The university has depended upon the goodwill of staff to provide key additional
support roles for manyyears.
This is often unrecognised yet provides an essential function within our
Fire Wardens and First Aiders are prime examples of this.
We are all aware of the hazards of fire, both to property and person, and the fact
that we need trained staff to ensure pronrpt and safe evacuation in the event of
The university now provides a growing role within the community.
Evening classes and lectures, exhibitions, and open days all contribute to the risk
factor and increase the need for us to ensure we are equipped to respond
immediately to any eventuality
The first aiders are likewise first on the scene if an accident or incident occurs.
Anything from cut fingers to fainting trips and falls to machine injuries, the first
aiders respond to prevent any escalation and ensure the patient is protected
until medical assistance arrives.
These roles are in a very real sense contributing to protecting and saving lives,
raising the profile of the universityand contributin to our efforts in marketing
So how do we recognise the essential contribution that is made bythe staff who
undertake tlre stressful and demanding duties that are required by these roles?
There is no recognition of anykindfor the staffwho assume these additional
Unite has been asking for some time now that Dundee University considers
rewarding t}ese volunteers, not hecause they require it, but rather because it
seems the right thing to do.
The majority of these volunteers are support staffand we have seen tlese staff
numbers dwindle over the last 10 years.
We now employ
the lowest ratio of university support staff in the country.
As we see further proposed reductions in this staff group we must ask how these
roles can be filled in the future if we do not seek to recognise them in some way.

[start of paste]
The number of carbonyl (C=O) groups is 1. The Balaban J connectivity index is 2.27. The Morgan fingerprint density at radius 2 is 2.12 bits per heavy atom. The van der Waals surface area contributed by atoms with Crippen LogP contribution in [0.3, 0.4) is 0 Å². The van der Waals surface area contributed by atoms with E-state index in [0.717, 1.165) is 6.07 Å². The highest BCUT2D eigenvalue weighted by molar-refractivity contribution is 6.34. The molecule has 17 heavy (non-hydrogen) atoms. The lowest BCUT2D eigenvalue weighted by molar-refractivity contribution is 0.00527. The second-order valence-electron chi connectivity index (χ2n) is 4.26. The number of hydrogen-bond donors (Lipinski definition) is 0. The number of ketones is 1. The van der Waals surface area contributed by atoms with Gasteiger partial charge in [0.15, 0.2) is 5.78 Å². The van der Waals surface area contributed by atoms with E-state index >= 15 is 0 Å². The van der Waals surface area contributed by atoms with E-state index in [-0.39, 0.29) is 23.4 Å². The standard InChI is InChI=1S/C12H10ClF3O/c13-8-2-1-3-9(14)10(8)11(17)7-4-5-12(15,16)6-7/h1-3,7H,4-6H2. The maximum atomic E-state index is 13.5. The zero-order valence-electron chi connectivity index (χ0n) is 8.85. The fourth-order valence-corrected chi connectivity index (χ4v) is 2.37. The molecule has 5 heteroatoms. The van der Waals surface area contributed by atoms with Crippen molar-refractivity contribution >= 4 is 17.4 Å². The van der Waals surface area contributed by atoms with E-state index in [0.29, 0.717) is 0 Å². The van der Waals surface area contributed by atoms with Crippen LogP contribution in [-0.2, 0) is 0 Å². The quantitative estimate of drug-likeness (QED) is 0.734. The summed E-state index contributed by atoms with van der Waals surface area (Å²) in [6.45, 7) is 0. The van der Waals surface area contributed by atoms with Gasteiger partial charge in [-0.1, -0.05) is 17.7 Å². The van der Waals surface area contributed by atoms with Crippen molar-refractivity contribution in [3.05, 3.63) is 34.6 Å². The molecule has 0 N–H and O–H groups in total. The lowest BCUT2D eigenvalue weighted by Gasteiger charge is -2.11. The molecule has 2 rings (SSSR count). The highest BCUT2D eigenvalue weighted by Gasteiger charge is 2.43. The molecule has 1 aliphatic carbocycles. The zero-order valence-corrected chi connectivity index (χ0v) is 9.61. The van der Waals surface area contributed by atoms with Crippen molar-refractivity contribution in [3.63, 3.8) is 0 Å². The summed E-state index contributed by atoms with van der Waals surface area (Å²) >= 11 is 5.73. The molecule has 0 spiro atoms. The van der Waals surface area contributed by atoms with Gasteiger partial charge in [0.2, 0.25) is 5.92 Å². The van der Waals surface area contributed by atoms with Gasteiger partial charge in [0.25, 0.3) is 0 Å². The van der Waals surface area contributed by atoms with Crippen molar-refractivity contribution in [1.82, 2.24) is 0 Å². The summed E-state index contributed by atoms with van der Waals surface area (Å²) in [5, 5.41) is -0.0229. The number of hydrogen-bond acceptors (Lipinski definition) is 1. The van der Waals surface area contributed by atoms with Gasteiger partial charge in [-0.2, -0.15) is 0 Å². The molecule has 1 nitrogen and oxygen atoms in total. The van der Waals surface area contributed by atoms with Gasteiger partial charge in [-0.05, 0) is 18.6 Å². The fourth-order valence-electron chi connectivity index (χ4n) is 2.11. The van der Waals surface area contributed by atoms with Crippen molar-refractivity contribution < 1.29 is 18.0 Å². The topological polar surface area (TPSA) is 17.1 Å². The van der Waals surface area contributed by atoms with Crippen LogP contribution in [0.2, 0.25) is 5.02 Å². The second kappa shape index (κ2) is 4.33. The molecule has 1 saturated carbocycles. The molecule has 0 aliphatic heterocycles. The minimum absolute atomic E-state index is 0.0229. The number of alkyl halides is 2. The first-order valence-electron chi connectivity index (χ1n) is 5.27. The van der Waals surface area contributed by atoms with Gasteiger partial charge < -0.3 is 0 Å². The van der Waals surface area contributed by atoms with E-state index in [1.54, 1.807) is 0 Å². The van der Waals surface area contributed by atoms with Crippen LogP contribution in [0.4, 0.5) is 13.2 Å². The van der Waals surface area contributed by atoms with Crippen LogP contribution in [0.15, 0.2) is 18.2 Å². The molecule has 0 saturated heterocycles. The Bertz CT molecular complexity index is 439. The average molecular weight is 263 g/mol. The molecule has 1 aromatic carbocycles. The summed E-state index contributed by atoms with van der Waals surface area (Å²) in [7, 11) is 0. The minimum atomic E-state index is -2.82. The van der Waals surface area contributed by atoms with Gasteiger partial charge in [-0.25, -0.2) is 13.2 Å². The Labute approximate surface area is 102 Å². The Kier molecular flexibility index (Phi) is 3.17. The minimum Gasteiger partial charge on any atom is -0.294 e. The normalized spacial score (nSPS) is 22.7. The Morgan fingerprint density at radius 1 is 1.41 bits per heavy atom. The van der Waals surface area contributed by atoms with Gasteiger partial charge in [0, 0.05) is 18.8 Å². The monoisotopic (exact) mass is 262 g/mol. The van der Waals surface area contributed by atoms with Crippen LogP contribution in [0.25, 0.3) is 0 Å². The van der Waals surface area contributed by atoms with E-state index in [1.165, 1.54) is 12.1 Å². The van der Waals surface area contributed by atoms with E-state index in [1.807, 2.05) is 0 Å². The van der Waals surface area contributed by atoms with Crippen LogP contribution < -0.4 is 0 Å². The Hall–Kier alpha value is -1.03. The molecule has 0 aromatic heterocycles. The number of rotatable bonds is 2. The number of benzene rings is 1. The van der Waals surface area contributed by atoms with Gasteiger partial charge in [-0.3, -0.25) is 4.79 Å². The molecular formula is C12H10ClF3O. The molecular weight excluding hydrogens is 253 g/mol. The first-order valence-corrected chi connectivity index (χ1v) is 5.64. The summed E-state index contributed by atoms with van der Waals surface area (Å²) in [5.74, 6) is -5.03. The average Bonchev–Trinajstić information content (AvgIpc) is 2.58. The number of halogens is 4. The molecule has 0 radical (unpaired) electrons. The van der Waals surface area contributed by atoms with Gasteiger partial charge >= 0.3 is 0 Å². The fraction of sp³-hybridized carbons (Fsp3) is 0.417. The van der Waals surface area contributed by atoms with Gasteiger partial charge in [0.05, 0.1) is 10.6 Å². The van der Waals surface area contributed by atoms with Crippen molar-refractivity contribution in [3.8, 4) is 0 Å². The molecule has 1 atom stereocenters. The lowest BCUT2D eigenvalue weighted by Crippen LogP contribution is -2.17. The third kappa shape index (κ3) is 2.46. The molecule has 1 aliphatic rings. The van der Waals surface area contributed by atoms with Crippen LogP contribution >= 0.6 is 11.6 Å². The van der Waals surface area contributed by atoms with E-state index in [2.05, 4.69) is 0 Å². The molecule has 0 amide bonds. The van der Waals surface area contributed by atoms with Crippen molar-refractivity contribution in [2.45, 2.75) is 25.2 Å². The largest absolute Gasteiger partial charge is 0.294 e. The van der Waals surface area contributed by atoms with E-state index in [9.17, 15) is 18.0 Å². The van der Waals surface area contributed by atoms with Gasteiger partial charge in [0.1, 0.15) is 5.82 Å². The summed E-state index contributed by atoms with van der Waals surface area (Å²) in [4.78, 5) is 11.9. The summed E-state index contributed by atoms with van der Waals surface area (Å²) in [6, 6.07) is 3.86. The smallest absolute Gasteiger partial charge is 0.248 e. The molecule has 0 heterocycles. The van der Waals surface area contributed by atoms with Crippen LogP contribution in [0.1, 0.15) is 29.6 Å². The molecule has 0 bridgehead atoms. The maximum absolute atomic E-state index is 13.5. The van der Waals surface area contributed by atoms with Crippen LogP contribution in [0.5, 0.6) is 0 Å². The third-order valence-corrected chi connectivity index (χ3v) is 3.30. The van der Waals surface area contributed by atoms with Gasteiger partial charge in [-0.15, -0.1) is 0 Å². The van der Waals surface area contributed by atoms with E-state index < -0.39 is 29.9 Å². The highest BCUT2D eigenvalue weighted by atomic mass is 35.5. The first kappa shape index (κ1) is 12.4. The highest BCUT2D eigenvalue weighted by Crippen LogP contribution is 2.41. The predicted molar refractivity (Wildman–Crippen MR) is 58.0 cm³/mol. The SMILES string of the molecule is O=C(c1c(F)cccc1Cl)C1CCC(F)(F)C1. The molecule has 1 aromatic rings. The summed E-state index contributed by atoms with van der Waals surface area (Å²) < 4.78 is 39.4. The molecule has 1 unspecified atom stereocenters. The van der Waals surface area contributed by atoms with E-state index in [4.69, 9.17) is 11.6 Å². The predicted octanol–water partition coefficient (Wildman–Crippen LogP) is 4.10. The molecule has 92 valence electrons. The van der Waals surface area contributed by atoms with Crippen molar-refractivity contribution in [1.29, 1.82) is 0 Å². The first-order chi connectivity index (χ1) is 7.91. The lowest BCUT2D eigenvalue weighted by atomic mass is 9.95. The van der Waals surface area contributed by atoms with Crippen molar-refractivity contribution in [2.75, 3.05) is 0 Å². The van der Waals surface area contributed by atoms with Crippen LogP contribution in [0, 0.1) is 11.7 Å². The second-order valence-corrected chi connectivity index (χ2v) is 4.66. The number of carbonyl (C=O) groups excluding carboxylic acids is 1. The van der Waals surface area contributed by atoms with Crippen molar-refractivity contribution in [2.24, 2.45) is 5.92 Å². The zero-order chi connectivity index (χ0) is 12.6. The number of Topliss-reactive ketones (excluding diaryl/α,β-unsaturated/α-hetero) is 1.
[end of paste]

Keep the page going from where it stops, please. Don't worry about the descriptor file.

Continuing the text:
The recent fire in the Giasgow School of Art is a classic example that we should
never become complacent.
Unite recognises that the university is seeking financial savings and therefore
understands that a financial reward may not be practical.
We do however feel thatwithoutsome form of acknowledgement staff may
withdraw from these duties, many have already done so.
This is not because they are uncaring; rather these responsibilities place staff
under additional pressure when they have seen their workload [and stress
levels] increase because of staff reductions.
We therefore propose thatwe offer a simple additional days leave to these key
voiunteer groups, (Fire Wardens and First Aiders)
We would suggest the Christmas break, when activities tendto run down to
accommodate the holidays in any case, so that there would be little or no
disruption to the departments.
Perhaps 24th December for Fire Wardens and January 3rd for First Aiders as
If these dates are not convenient for the departments then a mutually acceptable
day at a later time could be agreed.
This would enhance the moral of staff who perform these duties, [required by
law] at a minimal (some would say non existent) cost to the institute and
hopefully address the problems we have retaining these roles.
It would also ensure that as an organisation we could be seen to demonstrate our
commitmentto our Safety Responsibilities and ensure legal compliance.
We have considered this rnatter for some time and taking all fuctors into account
this proposal would seem the bestway forward.